There’s one moment in 1933’s Footlight Parade that we always wait for, and that’s a shot of James Cagney’s hand. It’s right where the “Shanghai Lil” musical number begins, when a body tumbles down a flight of stairs onto the stage. There’s a scream; the music stops, the spectators stare, and the conductor pauses, arms suspended in the air like a coat hanger. Then there’s a close-up of one pale, tense hand—slapping the step, then angrily waving, as if flinging a scoop of dirt at us. And everyone breathes again. The conductor smiles, the music starts, and the show goes on.
We’ve seen this movie—how many times? We recall seeing it at the dear old Regency revival house, way back in the days when New York still bristled with revival movie theaters like a well-used rug with cat fur; and watched it even further back, on late-night TV, before cable or even Betamaxes existed. And we still wait for that one moment. All classic-film fans must have movie moments that they wait for, the bit that sums up all you love about a film. We have one in Casablanca, when Paul Henried steps in front of the orchestra and calls for for “La Marseillaise” (and the suspense, as all the players glance at Humphrey Bogart, who responds with one tiny nod); and another in The Adventures of Robin Hood, when Ian Hunter steps out of his robe to reveal himself as King Richard and, as Korngold’s music majestically slows and the camera pulls back, all the Merry Men drop to their knees—a moment so simple yet beautiful, it never fails to bring tears to our eyes.
There are many such moments we love in Footlight Parade. Such as the bit with the hefty soprano dreamily inhaling perfume to get into her “singing mood” (“Never mind the smell, honey,” says Cagney, “Sing.”). Or Herman Bing rrrolling off the list of cat-themed song titles, wringing out every last guttural R-sound he can find (“Poo-Zee Kat Poo-Zee Kat WheRRRe Haf You Bin?”). Or when Joan Blondell delivers a well-aimed foot into Claire Dodd’s haughty derriere and snaps, “As long as they have sidewalks, you’ve got a job!” (revival-house audiences whoop with delight at that one). But the moment with that hand. It rivets our eyes. It’s like Mae Marsh’s twisting hands in Intolerance, so much tension hangs on that moment, we can’t help thinking, “what happens next?” The whole movie stops and fixates right on that hand, that hand is Cagney, all of him squeezed into this small, quivering bundle of energy onscreen. That’s when you understand the cinematic power of the close-up, how it functions as dramatic metonym, compressing int0 one object a vast world of meaning. Film can give us the prose of blunt experience (which early audiences grasped when viewing a rushing train onscreen), but it can also give the poetry of suggestive symbol, when the concrete ascends to the metaphysical.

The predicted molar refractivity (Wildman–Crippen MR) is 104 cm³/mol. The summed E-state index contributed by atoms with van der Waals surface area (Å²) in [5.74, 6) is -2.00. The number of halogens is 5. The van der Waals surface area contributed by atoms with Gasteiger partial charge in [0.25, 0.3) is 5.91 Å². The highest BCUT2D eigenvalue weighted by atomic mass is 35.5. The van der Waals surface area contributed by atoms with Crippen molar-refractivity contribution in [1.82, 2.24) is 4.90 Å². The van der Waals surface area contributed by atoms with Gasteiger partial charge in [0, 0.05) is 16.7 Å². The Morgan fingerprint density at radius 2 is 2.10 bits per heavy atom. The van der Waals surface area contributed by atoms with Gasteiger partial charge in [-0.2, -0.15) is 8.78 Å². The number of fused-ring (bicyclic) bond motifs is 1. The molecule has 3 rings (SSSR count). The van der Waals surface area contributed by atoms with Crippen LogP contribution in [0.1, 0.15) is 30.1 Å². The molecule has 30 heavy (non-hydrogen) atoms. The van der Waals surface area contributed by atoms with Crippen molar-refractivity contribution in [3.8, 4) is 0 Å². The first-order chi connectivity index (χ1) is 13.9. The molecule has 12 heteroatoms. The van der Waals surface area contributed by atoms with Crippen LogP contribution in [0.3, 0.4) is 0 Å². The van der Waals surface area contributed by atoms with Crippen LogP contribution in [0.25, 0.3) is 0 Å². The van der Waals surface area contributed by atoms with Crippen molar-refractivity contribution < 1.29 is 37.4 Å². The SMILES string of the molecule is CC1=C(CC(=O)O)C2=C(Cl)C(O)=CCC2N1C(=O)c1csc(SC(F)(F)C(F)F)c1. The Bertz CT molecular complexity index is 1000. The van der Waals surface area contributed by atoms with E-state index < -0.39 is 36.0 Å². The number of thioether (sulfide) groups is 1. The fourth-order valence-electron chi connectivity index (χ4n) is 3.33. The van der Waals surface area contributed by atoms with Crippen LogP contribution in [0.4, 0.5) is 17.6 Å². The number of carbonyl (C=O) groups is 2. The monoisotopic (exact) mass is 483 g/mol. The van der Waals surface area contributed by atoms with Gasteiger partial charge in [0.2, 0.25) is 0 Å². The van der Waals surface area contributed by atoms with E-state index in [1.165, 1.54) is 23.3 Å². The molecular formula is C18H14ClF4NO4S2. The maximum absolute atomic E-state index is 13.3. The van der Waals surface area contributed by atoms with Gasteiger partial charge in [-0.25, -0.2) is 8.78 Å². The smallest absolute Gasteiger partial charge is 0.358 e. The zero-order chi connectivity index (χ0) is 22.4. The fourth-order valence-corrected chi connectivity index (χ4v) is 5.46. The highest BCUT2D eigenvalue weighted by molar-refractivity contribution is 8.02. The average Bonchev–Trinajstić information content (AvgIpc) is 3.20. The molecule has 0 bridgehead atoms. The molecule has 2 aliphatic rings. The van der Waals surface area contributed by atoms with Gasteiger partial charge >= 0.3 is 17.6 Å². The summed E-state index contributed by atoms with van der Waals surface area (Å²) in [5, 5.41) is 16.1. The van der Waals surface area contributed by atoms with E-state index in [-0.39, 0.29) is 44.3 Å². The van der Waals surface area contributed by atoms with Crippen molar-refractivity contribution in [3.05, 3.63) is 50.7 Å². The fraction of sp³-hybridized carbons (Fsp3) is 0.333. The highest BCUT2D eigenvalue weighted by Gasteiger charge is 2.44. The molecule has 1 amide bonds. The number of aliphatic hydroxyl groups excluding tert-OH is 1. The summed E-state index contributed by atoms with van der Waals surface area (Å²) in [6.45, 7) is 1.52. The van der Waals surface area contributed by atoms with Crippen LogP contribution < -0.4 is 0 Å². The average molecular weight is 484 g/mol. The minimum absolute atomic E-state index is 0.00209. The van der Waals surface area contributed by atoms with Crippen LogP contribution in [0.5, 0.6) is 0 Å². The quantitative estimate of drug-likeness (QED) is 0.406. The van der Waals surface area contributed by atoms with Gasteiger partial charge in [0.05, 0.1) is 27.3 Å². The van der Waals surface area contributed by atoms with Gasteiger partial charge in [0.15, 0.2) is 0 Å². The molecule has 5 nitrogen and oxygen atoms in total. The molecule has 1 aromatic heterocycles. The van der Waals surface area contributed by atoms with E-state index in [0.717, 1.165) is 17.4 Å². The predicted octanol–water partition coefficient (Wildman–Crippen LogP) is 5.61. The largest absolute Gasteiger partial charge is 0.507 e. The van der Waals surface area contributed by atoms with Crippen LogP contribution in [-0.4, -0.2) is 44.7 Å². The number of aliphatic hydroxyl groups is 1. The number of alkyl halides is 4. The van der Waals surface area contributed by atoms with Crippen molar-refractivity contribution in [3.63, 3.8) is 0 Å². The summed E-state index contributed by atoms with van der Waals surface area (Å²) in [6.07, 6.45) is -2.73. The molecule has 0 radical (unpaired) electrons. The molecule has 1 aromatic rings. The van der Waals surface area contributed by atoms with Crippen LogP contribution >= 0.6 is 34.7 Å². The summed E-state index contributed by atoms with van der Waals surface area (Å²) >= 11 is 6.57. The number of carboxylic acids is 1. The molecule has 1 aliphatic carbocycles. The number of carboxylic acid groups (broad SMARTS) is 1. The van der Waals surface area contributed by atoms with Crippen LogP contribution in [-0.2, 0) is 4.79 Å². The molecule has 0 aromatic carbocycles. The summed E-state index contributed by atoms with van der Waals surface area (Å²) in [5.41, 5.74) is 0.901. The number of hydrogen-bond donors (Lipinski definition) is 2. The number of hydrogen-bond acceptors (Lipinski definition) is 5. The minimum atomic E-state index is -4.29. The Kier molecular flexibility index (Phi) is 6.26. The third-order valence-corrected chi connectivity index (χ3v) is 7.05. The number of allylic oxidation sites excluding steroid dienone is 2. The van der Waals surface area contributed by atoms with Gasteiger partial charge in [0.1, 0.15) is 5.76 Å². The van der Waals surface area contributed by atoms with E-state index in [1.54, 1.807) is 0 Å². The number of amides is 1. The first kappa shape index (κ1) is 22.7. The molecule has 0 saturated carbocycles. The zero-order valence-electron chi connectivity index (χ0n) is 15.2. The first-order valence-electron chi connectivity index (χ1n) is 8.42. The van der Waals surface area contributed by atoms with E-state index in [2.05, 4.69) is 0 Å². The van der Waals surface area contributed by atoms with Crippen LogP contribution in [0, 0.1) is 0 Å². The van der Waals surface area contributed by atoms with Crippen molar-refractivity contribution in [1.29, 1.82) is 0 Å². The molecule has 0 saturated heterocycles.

Such as Cagney’s hand. We know the hand is Cagney’s—no one else in the history of the world moved like that—but the film teases us with it. The camera stays on that hand, following its progress across a stage saloon-cum-brothel, as it searches among the prostitutes for a loved-and-lost Chinese trollop—prodding, poking, stroking, and beating an agitated tattoo, like a hopped-up snare drummer, against a whore’s arm. Has anyone written about Cagney’s hands? He could express more with them than any number of actors could do with bodies, faces, voices, and eyes combined, and that’s just two appendages with eight digits and two thumbs, so you can imagine what the rest of Cagney, the whole package, could do. Next to Chaplin, Cagney had the greatest hands in the movies. If there’s a difference, it may be that Chaplin’s hands move with a delicately choreographed grace, redolent of the grave, wistful sentimentality of 19th-century ballet. They trace lacy patterns or form fleet images, such as the rose twirled out of air in Limelight; you sense there the faint, far-off brush of Taglioni’s slipper. But Cagney’s hands evoke the hurry and tumult of modern life. They’re charged with the rough city streets of his Yorkville boyhood, they strum, tap, flicker, clench, and punch the air as if it were solid matter. In a great bit in Hard to Handle, Cagney whispers in Ruth Donnelly’s ear and you can follow what he’s saying via his hand, smacking, chopping, and jabbing in space like semaphore gone berserk.